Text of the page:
Steak and Kidney Pie

This meat sundry recipe seems somehow so very British retro or colonial America. It does feature our vintage favorite bacon fat though!

Steak and Kidney Pie

½ lb beef kidney
2 tablespoons vinegar
¼ cup bacon fat
10 small white onions, ¼ lb.
1½ lbs ground steak or chuck
1 lb. diced pared potatoes
Pastry for single crust

Split kidneys and remove cores, tubes and membranous covering. (that whole thing, makes me glad I don’t cook meat) Soak 30 minutes in 1 quart cold water to which the vinegar has been added, then drain, dice and brown in 2 tablespoons of the fat. Barely cover with water, add 1 teaspoon salt and simmer slowly until tender, about 45 minutes. Add water from time to time as needed to keep meat covered with liquid. Cut onions in halves or quarters and sauté in remaining fat until slightly browned; add ground meat and rest of salt and continue cooking over moderate heat for 20 minutes, or until meat is nicely browned, stirring frequently. Meanwhile cook potatoes until tender in just enough boiling salted water to cover. Add the kidneys and potatoes with their cooking liquid to the ground meat. Thicken gravy if desired. Turn into an 8-inch casserole, cover with Plain Pastry gashed in several places to let steam escape. Bake in a moderately hot oven (425°F.) about 20 minutes or until crust is nicely browned. Serve hot. 5 servings. The Modern Family Cookbook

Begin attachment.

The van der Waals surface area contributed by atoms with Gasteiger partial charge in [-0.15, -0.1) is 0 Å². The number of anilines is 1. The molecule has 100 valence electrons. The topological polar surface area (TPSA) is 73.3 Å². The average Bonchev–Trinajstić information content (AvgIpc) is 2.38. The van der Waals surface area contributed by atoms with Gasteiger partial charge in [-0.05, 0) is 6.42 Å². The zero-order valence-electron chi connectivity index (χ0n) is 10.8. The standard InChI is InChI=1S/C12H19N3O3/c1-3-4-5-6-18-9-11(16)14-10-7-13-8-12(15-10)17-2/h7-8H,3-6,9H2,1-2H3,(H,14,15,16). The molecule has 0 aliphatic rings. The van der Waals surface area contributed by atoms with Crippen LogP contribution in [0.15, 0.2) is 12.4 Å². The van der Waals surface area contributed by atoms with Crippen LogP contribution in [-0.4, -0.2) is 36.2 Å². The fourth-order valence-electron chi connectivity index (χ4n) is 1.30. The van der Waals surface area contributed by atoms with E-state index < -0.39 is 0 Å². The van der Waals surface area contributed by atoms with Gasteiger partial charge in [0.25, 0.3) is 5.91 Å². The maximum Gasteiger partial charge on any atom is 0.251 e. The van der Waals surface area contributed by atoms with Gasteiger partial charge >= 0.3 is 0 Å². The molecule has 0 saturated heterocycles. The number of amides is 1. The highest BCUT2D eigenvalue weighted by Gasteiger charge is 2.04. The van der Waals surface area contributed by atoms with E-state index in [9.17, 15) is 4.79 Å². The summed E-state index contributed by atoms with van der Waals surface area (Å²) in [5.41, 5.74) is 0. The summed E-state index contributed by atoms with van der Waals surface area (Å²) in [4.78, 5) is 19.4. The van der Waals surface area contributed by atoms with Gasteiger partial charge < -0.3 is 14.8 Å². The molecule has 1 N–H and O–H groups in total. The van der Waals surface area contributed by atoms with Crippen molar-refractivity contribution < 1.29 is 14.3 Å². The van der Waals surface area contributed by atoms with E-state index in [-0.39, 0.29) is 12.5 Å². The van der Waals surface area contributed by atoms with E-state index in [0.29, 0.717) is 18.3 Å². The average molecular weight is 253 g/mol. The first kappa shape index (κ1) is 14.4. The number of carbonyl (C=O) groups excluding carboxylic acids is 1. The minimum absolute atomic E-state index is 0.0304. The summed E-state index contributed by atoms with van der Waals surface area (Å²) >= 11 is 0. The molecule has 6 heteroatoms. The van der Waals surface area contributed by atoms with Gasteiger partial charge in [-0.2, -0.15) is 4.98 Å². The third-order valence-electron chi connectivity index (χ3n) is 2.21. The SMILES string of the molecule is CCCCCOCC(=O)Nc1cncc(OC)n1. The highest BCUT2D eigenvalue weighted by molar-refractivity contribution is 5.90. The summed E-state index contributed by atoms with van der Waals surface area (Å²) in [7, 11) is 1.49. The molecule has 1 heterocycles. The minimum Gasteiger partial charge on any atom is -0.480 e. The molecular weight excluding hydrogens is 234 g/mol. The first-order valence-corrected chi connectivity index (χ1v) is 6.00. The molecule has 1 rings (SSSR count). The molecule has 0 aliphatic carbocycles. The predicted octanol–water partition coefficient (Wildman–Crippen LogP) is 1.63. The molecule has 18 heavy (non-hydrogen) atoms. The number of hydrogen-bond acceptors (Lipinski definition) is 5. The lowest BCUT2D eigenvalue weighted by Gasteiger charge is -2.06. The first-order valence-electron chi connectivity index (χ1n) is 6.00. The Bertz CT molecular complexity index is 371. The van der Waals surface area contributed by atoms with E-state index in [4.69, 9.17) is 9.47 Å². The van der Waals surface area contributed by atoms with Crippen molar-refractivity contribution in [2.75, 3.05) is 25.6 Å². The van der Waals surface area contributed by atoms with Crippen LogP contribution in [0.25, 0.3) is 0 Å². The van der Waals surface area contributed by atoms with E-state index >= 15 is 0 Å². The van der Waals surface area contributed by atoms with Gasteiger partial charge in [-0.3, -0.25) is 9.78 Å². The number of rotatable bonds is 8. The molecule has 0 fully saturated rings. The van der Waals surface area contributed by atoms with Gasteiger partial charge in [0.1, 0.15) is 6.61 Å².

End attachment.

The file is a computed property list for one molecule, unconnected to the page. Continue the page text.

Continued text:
1. Oh, my, this brings back a horrible memory. (We have many cooking disaster stories in my family, the most famous being the Thanksgiving turkey dropped on the brand new vinly fllor that Mom was so proud of. Unfortunately, the pan dropped too, and burned a large whole in the floor in the few seconds before it was picked up.)My mother decided to cook kidneys one time. She soaked them, poured the water off and the kitchen smelled very strongly of urine. She rinsed them, covered them with water again, soaked them a while longer, poured the water off and by then the whole HOUSE smelled strongly of urine. Being loathe to toss out something already paid for, she once again rinsed them, covered them with water and waited. The rest of us had deserted the house by then, but she stayed & stuck it out. When we finally returned, the house smelled strongly of brown-bottle Lysol. The kidneys were nowhere to be seen. I still don’t know what they taste like and have never been tempted to find out.

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